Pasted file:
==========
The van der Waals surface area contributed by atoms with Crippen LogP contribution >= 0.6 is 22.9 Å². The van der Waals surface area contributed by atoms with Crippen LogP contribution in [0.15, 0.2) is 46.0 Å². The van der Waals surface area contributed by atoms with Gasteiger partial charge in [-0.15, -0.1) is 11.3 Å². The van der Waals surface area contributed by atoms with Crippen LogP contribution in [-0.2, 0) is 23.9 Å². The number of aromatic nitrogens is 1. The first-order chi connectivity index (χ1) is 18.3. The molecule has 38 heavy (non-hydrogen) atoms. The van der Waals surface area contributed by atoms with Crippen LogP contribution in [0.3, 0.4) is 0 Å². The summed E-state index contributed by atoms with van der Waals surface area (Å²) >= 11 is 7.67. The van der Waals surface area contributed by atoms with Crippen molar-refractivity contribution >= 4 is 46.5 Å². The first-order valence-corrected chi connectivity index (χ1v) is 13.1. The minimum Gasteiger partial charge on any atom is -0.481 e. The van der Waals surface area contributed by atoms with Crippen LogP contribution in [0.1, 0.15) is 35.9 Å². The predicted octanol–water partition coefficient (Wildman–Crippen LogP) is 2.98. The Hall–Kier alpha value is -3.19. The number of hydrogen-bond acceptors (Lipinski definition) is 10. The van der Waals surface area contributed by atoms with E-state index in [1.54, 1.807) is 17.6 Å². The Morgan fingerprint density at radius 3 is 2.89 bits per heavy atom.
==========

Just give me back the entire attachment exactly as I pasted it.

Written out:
The van der Waals surface area contributed by atoms with Crippen LogP contribution >= 0.6 is 22.9 Å². The van der Waals surface area contributed by atoms with Crippen LogP contribution in [0.15, 0.2) is 46.0 Å². The van der Waals surface area contributed by atoms with Gasteiger partial charge in [-0.15, -0.1) is 11.3 Å². The van der Waals surface area contributed by atoms with Crippen LogP contribution in [-0.2, 0) is 23.9 Å². The number of aromatic nitrogens is 1. The first-order chi connectivity index (χ1) is 18.3. The molecule has 38 heavy (non-hydrogen) atoms. The van der Waals surface area contributed by atoms with Crippen LogP contribution in [0.3, 0.4) is 0 Å². The summed E-state index contributed by atoms with van der Waals surface area (Å²) >= 11 is 7.67. The van der Waals surface area contributed by atoms with Crippen molar-refractivity contribution >= 4 is 46.5 Å². The first-order valence-corrected chi connectivity index (χ1v) is 13.1. The minimum Gasteiger partial charge on any atom is -0.481 e. The van der Waals surface area contributed by atoms with Crippen LogP contribution in [0.1, 0.15) is 35.9 Å². The predicted octanol–water partition coefficient (Wildman–Crippen LogP) is 2.98. The Hall–Kier alpha value is -3.19. The number of hydrogen-bond acceptors (Lipinski definition) is 10. The van der Waals surface area contributed by atoms with E-state index in [1.54, 1.807) is 17.6 Å². The Morgan fingerprint density at radius 3 is 2.89 bits per heavy atom.